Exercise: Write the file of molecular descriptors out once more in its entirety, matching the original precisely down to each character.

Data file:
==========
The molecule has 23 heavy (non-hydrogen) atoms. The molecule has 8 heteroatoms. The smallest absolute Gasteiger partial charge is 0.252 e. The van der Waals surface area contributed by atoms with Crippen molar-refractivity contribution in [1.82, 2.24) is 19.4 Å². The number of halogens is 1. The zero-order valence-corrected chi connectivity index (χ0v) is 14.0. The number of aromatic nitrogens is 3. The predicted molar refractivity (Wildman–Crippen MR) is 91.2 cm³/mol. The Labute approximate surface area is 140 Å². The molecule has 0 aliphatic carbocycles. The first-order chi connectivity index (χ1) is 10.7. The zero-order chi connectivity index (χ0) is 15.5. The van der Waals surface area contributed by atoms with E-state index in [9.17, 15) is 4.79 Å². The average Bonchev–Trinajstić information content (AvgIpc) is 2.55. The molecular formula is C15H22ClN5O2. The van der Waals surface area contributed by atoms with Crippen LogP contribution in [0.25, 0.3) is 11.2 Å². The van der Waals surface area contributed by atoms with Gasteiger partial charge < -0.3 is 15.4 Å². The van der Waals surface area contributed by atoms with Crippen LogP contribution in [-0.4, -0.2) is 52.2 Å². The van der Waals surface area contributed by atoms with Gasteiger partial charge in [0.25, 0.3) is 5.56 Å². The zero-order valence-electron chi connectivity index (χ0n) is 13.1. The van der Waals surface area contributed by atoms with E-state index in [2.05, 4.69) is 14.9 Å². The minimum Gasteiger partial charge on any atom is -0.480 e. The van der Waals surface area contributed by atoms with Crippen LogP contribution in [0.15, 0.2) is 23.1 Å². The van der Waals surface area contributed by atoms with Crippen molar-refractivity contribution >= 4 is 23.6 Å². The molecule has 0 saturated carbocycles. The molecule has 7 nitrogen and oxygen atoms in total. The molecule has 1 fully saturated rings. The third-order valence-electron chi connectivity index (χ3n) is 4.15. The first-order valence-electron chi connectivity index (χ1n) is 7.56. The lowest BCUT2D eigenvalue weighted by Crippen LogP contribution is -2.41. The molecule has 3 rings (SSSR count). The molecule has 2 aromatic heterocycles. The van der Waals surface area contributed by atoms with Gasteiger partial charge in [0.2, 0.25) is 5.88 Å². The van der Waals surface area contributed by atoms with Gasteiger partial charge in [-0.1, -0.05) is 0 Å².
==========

The molecule has 23 heavy (non-hydrogen) atoms. The molecule has 8 heteroatoms. The smallest absolute Gasteiger partial charge is 0.252 e. The van der Waals surface area contributed by atoms with Crippen molar-refractivity contribution in [1.82, 2.24) is 19.4 Å². The number of halogens is 1. The zero-order valence-corrected chi connectivity index (χ0v) is 14.0. The number of aromatic nitrogens is 3. The predicted molar refractivity (Wildman–Crippen MR) is 91.2 cm³/mol. The Labute approximate surface area is 140 Å². The molecule has 0 aliphatic carbocycles. The first-order chi connectivity index (χ1) is 10.7. The zero-order chi connectivity index (χ0) is 15.5. The van der Waals surface area contributed by atoms with E-state index in [9.17, 15) is 4.79 Å². The average Bonchev–Trinajstić information content (AvgIpc) is 2.55. The molecular formula is C15H22ClN5O2. The van der Waals surface area contributed by atoms with Crippen LogP contribution in [0.25, 0.3) is 11.2 Å². The van der Waals surface area contributed by atoms with Gasteiger partial charge < -0.3 is 15.4 Å². The van der Waals surface area contributed by atoms with Crippen LogP contribution in [-0.4, -0.2) is 52.2 Å². The van der Waals surface area contributed by atoms with Gasteiger partial charge in [0.25, 0.3) is 5.56 Å². The zero-order valence-electron chi connectivity index (χ0n) is 13.1. The van der Waals surface area contributed by atoms with E-state index in [2.05, 4.69) is 14.9 Å². The minimum Gasteiger partial charge on any atom is -0.480 e. The van der Waals surface area contributed by atoms with Crippen LogP contribution in [0.15, 0.2) is 23.1 Å². The van der Waals surface area contributed by atoms with Crippen molar-refractivity contribution >= 4 is 23.6 Å². The molecule has 0 saturated carbocycles. The molecule has 7 nitrogen and oxygen atoms in total. The molecule has 1 fully saturated rings. The third-order valence-electron chi connectivity index (χ3n) is 4.15. The first-order valence-electron chi connectivity index (χ1n) is 7.56. The lowest BCUT2D eigenvalue weighted by Crippen LogP contribution is -2.41. The molecule has 3 rings (SSSR count). The molecule has 2 aromatic heterocycles. The van der Waals surface area contributed by atoms with Gasteiger partial charge in [0.2, 0.25) is 5.88 Å². The van der Waals surface area contributed by atoms with Gasteiger partial charge in [-0.1, -0.05) is 0 Å².